Brennan was a prolific author of short stories and poetry. According to the Grant edition of The Borders Just Beyond, he wrote several thousand poems and approximately 500 short stories. His stories appeared in over 100 anthologies, including the iconic Pan Book of Horror Stories, the Fontana Book of Great Ghost Stories, Whispers, Night Visions, Charles L. Grant’s Shadows series, Dennis Etchison’s Masters of Darkness series, and Ramsey Campbell’s Fine Frights, to name just a few. His work also appeared in such esteemed publications as The New York Times, Esquire, The Chicago Review, and The Yale Literary Magazine. Brennan’s 1980 collection, The Shapes of Midnight collected many of his classic tales with an introduction by Stephen King.

Brennan’s stories were adapted for both radio and television, and he was recognized by fans and contemporaries as an important author at a time when horror fiction evolved from the pulp years into the modern era. The television series Thriller, Alfred Hitchcock Presents, and Tales from the Darkside ran episodes based on his work. Brennan appeared at the 1982 World Fantasy Convention as guest of honor, where he was given a special convention award for lifetime achievement. He also achieved great success as a poet, receiving the Hartshorne award, the Leonora Speyer Memorial Award, and the International Clark Ashton Smith Poetry award. In all, as far as I can tell, nearly twenty collections of Brennan’s work were published in his lifetime.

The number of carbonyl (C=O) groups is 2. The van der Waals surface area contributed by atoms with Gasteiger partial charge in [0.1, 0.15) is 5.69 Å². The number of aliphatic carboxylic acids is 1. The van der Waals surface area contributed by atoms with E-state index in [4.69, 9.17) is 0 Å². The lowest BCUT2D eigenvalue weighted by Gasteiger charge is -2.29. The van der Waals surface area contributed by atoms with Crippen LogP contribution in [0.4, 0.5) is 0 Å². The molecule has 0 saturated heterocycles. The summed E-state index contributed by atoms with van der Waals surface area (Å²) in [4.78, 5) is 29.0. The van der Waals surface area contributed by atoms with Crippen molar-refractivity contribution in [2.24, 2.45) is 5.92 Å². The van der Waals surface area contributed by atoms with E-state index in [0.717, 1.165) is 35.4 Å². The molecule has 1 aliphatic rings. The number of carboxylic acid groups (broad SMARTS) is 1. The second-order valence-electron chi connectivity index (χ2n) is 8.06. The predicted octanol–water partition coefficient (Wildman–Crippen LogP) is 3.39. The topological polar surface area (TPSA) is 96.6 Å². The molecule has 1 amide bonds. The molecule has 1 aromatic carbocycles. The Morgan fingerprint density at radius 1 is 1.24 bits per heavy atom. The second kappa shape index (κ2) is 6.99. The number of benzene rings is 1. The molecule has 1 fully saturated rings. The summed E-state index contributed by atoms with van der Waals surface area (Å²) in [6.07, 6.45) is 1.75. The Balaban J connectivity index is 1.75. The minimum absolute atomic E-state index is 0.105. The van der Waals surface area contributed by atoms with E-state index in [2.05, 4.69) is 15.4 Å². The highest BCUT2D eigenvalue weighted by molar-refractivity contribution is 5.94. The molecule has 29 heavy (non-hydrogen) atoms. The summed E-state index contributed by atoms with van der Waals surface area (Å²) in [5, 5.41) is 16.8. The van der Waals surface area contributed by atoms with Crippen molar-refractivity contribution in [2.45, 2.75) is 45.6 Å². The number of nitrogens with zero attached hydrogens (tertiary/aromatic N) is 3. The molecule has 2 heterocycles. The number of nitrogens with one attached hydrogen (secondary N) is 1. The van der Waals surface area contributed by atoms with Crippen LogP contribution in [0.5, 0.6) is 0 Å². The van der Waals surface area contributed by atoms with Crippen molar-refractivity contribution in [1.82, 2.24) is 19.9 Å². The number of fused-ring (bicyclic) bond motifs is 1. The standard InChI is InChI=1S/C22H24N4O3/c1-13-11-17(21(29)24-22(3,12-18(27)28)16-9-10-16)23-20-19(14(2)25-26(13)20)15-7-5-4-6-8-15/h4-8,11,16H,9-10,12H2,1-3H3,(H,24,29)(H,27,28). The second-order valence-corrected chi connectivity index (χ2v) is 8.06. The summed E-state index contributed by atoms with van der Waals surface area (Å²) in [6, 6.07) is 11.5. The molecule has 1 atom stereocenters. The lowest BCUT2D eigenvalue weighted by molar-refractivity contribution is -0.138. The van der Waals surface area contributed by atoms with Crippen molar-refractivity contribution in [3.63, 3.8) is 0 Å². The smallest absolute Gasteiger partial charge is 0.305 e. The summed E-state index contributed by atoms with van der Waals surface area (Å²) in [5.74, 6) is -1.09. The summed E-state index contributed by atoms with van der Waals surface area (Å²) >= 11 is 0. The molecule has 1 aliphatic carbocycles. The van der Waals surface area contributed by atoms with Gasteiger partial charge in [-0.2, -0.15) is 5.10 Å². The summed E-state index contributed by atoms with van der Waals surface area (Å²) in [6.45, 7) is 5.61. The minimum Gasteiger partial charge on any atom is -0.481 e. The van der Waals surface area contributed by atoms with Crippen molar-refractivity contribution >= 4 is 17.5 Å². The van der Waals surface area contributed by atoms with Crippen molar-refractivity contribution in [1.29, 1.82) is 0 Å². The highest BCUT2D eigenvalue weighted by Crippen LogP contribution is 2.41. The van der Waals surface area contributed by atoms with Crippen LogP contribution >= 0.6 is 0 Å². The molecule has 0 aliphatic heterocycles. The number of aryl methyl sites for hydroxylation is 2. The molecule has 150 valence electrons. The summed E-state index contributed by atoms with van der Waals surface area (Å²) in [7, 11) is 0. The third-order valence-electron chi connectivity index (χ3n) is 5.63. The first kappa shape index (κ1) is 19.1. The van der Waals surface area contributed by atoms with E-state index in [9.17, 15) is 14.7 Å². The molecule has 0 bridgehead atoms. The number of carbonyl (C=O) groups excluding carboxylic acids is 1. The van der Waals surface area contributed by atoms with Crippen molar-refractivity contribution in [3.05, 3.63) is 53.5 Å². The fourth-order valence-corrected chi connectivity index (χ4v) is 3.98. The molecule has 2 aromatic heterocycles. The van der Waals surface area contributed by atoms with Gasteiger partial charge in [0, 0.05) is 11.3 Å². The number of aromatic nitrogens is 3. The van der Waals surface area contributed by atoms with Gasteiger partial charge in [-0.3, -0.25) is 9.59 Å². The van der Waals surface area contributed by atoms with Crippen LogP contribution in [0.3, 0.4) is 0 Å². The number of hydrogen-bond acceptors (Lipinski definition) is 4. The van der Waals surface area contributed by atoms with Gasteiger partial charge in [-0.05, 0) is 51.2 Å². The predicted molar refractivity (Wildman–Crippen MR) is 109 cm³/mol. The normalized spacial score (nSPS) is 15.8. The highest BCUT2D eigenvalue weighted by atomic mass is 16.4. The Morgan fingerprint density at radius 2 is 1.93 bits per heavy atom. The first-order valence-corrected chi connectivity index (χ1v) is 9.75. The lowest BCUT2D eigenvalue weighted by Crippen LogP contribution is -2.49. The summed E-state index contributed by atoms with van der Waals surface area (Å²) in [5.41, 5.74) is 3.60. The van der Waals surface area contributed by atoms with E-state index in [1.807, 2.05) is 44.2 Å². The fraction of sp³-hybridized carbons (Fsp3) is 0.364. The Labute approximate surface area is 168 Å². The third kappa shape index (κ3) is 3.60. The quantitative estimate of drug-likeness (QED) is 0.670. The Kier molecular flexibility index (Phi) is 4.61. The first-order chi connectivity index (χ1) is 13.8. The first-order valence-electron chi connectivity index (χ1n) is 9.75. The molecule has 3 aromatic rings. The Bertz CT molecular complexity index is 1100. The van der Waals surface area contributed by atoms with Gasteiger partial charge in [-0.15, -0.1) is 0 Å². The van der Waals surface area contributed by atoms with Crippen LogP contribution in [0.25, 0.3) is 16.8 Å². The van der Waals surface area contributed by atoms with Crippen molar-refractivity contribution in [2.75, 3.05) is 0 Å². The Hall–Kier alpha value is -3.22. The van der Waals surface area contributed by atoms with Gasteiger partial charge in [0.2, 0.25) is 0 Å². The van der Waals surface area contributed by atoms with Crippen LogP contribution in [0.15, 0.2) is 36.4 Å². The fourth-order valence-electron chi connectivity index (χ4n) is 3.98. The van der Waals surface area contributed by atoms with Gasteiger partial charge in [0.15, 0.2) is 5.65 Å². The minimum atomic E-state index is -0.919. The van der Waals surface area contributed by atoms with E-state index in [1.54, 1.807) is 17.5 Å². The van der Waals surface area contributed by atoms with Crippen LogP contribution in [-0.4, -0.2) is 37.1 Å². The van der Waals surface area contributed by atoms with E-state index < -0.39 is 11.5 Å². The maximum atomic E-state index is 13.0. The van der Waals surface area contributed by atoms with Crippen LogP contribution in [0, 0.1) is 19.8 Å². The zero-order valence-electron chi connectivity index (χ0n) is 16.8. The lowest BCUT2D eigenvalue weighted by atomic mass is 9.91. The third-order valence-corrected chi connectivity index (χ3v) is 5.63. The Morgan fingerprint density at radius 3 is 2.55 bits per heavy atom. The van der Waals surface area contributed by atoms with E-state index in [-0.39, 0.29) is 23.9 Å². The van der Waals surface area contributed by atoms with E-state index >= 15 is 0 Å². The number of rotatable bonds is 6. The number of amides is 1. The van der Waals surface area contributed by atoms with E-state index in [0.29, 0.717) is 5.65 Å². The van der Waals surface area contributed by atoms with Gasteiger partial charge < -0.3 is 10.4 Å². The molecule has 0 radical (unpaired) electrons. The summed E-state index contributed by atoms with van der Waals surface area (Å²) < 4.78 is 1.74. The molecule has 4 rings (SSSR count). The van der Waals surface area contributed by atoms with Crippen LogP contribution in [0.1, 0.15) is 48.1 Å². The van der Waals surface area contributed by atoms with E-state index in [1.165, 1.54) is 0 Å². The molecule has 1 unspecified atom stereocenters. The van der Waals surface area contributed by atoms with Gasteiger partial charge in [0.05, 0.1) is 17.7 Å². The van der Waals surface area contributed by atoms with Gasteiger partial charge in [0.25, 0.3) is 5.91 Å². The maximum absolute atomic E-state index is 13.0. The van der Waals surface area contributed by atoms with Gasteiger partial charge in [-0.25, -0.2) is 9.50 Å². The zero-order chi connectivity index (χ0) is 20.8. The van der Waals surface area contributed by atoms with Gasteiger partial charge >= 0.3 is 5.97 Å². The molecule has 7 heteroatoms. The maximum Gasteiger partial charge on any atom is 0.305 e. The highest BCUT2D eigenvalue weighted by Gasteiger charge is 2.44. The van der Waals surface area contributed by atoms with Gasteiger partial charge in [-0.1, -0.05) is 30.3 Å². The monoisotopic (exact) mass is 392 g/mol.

More information about Brennan can be found in the Brown University’s “Guide to the Joseph Payne Brennan papers,” stored online here.